FUEL PRICES HOLD STEADY DESPITE CRIMEAN CONCERNS Fuel prices have not changed much at Irish pumps in the last month despite the international situation in the Crimea and fears that it would cause a surge in energy prices.
A litre of petrol now costs an average of 153.1 cents, up exactly 1 cent in the last month. Diesel prices actually fell, albeit only by 0.7 cent, to an average of 146.0 per litre.
“We have seen price spikes previously in response to geo-political tensions but that has not happened here yet.” Says Director of Consumer Affairs Conor Faughnan.
“There were sharp increases at other times in relation to Middle-Eastern tensions. These can be quite fluky, market-driven effects that are not sustained.”
The AA points out that a barrel of oil does not stay still on its journey from well to pump. In fact oil is typically traded as much as twenty times on international exchanges between the time when it is extracted as crude oil to the time it is sold to an Irish driver. With the Ukraine as a major transit country for Russian gas supplied to Europe there had been fears that energy prices generally could have risen sharply.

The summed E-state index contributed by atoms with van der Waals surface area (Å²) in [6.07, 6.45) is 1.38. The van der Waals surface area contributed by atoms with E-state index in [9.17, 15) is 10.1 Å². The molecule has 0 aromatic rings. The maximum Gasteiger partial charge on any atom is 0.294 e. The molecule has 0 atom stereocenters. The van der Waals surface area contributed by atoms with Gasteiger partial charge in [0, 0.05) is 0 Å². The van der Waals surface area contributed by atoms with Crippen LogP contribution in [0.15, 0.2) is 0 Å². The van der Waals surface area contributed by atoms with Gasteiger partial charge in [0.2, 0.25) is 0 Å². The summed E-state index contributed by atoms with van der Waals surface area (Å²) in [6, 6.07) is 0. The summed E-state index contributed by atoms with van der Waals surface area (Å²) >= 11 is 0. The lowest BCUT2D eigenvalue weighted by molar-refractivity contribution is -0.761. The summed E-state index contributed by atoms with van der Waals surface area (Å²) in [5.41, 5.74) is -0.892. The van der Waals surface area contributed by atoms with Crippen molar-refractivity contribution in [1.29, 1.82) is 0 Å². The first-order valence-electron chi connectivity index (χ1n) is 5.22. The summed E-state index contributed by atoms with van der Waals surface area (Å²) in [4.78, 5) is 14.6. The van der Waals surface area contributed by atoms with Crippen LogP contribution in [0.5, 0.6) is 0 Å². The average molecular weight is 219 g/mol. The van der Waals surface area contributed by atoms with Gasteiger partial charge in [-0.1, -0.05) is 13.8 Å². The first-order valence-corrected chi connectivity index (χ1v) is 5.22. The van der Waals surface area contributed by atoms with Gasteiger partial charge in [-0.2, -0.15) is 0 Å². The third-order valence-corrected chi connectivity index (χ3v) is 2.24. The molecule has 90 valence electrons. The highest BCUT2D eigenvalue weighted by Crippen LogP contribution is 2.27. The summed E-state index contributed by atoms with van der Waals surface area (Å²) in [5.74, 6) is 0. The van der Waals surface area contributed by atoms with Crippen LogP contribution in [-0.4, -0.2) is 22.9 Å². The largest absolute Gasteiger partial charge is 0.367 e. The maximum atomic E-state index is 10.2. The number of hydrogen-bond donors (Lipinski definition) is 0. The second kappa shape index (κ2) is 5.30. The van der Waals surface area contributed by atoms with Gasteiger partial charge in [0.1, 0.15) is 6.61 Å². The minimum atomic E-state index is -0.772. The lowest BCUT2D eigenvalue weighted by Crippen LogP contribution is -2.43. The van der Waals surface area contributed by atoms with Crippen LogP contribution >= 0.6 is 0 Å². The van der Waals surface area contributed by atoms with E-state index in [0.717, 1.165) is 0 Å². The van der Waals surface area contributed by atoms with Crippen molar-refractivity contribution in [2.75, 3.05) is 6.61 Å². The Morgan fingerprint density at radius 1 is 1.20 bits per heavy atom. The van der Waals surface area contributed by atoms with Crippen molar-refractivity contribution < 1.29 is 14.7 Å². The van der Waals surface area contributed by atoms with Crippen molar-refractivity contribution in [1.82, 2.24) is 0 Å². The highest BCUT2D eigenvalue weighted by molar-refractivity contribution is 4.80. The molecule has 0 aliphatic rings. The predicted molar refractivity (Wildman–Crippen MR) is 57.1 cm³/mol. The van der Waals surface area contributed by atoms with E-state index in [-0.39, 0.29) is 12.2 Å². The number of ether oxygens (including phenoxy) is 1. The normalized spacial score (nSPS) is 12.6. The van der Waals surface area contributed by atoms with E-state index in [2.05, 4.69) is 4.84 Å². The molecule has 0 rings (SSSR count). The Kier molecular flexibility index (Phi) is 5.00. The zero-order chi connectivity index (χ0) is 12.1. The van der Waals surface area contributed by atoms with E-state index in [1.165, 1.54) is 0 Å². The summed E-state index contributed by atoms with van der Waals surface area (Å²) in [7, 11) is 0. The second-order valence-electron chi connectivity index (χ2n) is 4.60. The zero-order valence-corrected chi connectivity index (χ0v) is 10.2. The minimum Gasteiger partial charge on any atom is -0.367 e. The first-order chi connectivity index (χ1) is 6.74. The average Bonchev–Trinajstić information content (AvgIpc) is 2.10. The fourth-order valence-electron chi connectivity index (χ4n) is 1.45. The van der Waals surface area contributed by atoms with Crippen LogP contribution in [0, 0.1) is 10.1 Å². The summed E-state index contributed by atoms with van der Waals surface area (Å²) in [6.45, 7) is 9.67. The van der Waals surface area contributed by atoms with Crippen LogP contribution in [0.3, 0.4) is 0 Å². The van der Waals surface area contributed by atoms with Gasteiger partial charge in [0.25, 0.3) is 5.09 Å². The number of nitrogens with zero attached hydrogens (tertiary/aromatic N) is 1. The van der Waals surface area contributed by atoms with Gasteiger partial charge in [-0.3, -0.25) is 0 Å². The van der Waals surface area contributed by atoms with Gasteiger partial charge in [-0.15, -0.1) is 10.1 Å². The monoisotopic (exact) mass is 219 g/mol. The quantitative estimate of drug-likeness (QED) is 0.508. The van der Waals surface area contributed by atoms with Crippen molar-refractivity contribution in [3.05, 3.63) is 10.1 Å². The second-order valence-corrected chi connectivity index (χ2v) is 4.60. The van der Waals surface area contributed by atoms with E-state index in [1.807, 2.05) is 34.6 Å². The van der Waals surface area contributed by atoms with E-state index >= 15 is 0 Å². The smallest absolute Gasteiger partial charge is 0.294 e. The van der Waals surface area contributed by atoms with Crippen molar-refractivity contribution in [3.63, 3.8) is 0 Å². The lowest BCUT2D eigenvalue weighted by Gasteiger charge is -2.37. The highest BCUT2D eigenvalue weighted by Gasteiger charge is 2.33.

“Huge trades are made on international exchanges far removed from the consumer.” Says Faughnan. “We sometimes see price movements even throughout a single day as trading can get spooked in response to a single headline. It settles down on a longer time-line and for now we are not seeing any real effect from the Crimean situation.”
While all of this international news might be interesting the AA believes that the problem of high fuel prices as they affect the Irish consumer are caused much closer to home. As it stands, 58% of the cost of a litre of petrol is tax. That means that a typical Irish motorist is spending €229.65 per month on fuel of which €133.20 is tax.”
The AA calculates that AA Fuel Usage figures a car that does 12,000 miles per year (19,200 kms) at a fuel consumption rate of 30 miles per gallon (9.42 litres per 100 kms) will use 150 litres of fuel per month. ENDS